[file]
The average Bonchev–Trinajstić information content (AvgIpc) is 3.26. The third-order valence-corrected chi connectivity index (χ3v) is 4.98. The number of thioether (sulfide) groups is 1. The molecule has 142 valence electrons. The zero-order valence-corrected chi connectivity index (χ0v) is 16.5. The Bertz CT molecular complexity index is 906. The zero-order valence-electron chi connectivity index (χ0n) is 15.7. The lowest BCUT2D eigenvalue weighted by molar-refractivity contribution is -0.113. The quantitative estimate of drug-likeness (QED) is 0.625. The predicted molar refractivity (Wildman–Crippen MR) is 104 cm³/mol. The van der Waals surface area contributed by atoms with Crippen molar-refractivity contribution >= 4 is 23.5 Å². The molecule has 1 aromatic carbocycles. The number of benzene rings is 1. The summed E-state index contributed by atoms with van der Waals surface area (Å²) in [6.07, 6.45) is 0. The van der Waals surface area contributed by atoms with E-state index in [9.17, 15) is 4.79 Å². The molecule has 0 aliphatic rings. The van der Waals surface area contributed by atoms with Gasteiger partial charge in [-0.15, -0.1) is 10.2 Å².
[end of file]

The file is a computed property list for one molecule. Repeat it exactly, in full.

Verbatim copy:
The average Bonchev–Trinajstić information content (AvgIpc) is 3.26. The third-order valence-corrected chi connectivity index (χ3v) is 4.98. The number of thioether (sulfide) groups is 1. The molecule has 142 valence electrons. The zero-order valence-corrected chi connectivity index (χ0v) is 16.5. The Bertz CT molecular complexity index is 906. The zero-order valence-electron chi connectivity index (χ0n) is 15.7. The lowest BCUT2D eigenvalue weighted by molar-refractivity contribution is -0.113. The quantitative estimate of drug-likeness (QED) is 0.625. The predicted molar refractivity (Wildman–Crippen MR) is 104 cm³/mol. The van der Waals surface area contributed by atoms with Crippen molar-refractivity contribution >= 4 is 23.5 Å². The molecule has 1 aromatic carbocycles. The number of benzene rings is 1. The summed E-state index contributed by atoms with van der Waals surface area (Å²) in [6.07, 6.45) is 0. The van der Waals surface area contributed by atoms with E-state index in [9.17, 15) is 4.79 Å². The molecule has 0 aliphatic rings. The van der Waals surface area contributed by atoms with Gasteiger partial charge in [-0.15, -0.1) is 10.2 Å².